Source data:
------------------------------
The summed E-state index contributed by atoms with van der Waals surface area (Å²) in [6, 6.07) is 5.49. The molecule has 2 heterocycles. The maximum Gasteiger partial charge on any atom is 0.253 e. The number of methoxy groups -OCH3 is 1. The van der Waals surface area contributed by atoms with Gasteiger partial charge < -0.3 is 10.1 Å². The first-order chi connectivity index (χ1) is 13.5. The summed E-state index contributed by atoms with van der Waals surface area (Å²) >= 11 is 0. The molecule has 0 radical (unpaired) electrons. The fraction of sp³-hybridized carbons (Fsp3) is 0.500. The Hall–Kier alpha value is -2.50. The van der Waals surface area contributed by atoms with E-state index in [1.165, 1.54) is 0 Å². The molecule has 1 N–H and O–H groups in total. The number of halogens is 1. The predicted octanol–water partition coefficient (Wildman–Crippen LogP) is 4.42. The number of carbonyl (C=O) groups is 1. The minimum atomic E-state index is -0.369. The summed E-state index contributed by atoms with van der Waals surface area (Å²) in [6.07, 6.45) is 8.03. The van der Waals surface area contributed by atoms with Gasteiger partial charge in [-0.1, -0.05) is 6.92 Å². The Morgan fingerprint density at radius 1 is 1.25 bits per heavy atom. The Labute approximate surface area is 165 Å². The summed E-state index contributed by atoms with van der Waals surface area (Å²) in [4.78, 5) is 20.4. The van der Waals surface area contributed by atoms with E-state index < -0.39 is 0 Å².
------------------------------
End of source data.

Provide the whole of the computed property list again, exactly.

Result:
The summed E-state index contributed by atoms with van der Waals surface area (Å²) in [6, 6.07) is 5.49. The molecule has 2 heterocycles. The maximum Gasteiger partial charge on any atom is 0.253 e. The number of methoxy groups -OCH3 is 1. The van der Waals surface area contributed by atoms with Gasteiger partial charge < -0.3 is 10.1 Å². The first-order chi connectivity index (χ1) is 13.5. The summed E-state index contributed by atoms with van der Waals surface area (Å²) >= 11 is 0. The molecule has 0 radical (unpaired) electrons. The fraction of sp³-hybridized carbons (Fsp3) is 0.500. The Hall–Kier alpha value is -2.50. The van der Waals surface area contributed by atoms with E-state index in [1.165, 1.54) is 0 Å². The molecule has 1 N–H and O–H groups in total. The number of halogens is 1. The predicted octanol–water partition coefficient (Wildman–Crippen LogP) is 4.42. The number of carbonyl (C=O) groups is 1. The minimum atomic E-state index is -0.369. The summed E-state index contributed by atoms with van der Waals surface area (Å²) in [6.07, 6.45) is 8.03. The van der Waals surface area contributed by atoms with Gasteiger partial charge in [-0.1, -0.05) is 6.92 Å². The Morgan fingerprint density at radius 1 is 1.25 bits per heavy atom. The Labute approximate surface area is 165 Å². The summed E-state index contributed by atoms with van der Waals surface area (Å²) in [4.78, 5) is 20.4. The van der Waals surface area contributed by atoms with E-state index < -0.39 is 0 Å².